Go with God, Gringo

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Director Edoardo Mulargia and screenwriter Vincenzo Musolino had both worked on Perché uccidi ancora?, but this was their first real collaborate effort. It was also the first spaghetti western of Dutch actor Roel Bos, playing as Glenn Saxson, who - like some will notice - doesn't ride a horse during the entire movie. Producers thought he had a great face for westerns, but discovered that he wasn't a great horseman (*1). In his second spaghetti western, Django shoots first, he would do some horse riding, so I suppose he quickly took a few lessons after finishing this movie.

Vayas4.jpg Vayas3.jpg

It has been suggested that Mulargia & Musolino (who also plays the villain) were trying to present a spaghetti western version of John Ford's Stagecoach. Saxson is thrown in jail for a crime he did not commit (the murder of his brother) and escapes with his friend Mexico (Pedro Sanchez, as ebullient as ever) and four other inmates, among them Aldo Berti (as deranged as ever). They take the stagecoach (but not to Lordsburg), get into trouble, kidnap a lovely señorita, are attacked by Mexican bandits, and have an explosive card game. The stagecoach thing is bookended by the story of Saxson clearing his name: in the opening scene we witness how his brother is shot by Musolino and his men, in the protracted finale he gets even with the piece of vermin by annihilating the entire gang.

Some have sustained that Vayas con Dios (*2) had the potential to be a minor classic in the line of Mulargia's own (in)famous La taglia è tua... l'uomo l'ammazzo io (El Puro). I don't know, it is enjoyable, and it does have some potential, but Mulargia is a hit-or-miss director, who often hits and misses in one and the same movie. The opening scene is good (and Musolino has an excellent face for villainous roles in spaghettis) and there are a couple of neat ideas (like Spalla planning to take revenge on the rooster who woke him up every morning at four o'clock, befriending the animal instead), but many scenes seem needlessly protracted - and that for a movie with a running time of no more than 80 minutes!. We also get a rather silly scène with the stagecoach passengers fighting off an attack by Mexican bandits with the help of dynamite. With Saxson playing a good-natured, chivalrous guy who must clear his name and gets the girl in the end, the movie has some of the easygoing charm of Giuliano Gemma's early outings. Felice Di Stefano's music is nice, but Morricone is never far away.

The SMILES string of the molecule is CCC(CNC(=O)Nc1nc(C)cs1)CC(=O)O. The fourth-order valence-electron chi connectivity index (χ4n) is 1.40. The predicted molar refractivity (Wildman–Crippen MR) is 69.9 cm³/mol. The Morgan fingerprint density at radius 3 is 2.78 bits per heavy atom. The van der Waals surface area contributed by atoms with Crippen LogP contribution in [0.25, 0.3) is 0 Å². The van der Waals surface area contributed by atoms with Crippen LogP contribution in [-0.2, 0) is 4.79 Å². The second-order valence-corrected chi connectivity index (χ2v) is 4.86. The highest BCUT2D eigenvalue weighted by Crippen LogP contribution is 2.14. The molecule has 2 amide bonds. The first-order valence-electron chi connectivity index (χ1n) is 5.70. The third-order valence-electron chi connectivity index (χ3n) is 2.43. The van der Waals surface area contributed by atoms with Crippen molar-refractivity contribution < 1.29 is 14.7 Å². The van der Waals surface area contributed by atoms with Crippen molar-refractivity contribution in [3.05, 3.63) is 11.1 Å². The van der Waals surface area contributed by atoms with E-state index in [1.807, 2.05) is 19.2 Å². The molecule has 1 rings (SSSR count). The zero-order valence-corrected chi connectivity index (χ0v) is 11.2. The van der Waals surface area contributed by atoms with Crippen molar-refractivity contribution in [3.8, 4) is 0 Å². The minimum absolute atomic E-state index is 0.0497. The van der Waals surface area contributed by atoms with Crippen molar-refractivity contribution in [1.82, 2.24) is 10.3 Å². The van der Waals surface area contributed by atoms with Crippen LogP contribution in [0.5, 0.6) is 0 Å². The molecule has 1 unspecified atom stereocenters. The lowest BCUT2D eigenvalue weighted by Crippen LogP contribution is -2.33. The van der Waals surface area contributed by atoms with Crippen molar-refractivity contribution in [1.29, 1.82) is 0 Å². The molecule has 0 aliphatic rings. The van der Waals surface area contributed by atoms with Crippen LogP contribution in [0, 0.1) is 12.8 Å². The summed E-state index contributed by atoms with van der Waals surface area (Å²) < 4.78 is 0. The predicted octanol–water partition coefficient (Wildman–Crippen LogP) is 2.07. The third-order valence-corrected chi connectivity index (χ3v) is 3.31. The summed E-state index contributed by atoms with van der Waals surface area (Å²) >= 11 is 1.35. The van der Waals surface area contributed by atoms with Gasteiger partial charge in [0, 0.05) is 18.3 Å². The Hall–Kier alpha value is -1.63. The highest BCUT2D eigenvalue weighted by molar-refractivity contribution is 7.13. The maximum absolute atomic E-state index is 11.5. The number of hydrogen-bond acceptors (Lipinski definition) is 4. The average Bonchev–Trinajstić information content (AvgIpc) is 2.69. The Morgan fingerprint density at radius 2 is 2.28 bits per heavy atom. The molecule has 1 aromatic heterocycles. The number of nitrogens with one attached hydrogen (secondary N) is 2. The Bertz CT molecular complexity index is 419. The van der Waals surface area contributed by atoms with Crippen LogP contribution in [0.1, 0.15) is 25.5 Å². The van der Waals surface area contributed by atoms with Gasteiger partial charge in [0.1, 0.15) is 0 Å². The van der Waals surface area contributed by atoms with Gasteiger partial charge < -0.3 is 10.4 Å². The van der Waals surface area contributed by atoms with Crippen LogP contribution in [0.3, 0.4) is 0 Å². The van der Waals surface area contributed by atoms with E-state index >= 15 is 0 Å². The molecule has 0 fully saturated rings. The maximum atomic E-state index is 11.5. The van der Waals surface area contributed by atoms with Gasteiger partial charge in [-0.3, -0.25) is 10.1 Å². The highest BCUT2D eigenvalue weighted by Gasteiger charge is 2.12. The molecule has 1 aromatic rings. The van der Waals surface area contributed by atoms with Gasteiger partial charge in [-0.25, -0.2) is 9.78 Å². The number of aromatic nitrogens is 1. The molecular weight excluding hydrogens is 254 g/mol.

• (1) Marco Giusti, Dizionario del western all'italiana
  • (2) See Stanton's notes on the film's Database page; for a discussion on the film's title (which seems incorrect), see the film's thread: Forum topic

Director: Edoardo Mulargia - Cast: Glenn Saxson, Lucretia Love, Aldo Berti, Ignazio Spalla [Pedro Sanchez], Vincenzo Musolino, Tom Felleghy, Livio Lorenzon, Dino Strano - Music: Felice Di Stefano

See Database Page


In Due soldi

Vincenzo Musolino

Vincenzo Musolino (1930, Benestare, Reggio Calabria) seemed destined to become a fisherman, but one day director Renato Castellani saw the young man working in the harbor and thought he had the right looks to appear in his next movie, Due Soldi di Speranza. The film was shown in Cannes and shared the first price (the Palme d'Or was only 'invented' a couple of years later) with Orson Welles' Othello. Vincenzo appeared in several movies directed by famous directors such as Vittorio De Sica and Pietro Germi, but never as a leading man. In the second half of the sixties, he tried to re-launch his career by scripting and appearing in a couple of spaghetti westerns directed by Eduardo Mulargia; before his premature death in 1969 (on his 39th birthday, May 9) he directed two westerns himself: Chiedi perdono a Dio... non a me and Quintana.

--By Scherpschutter

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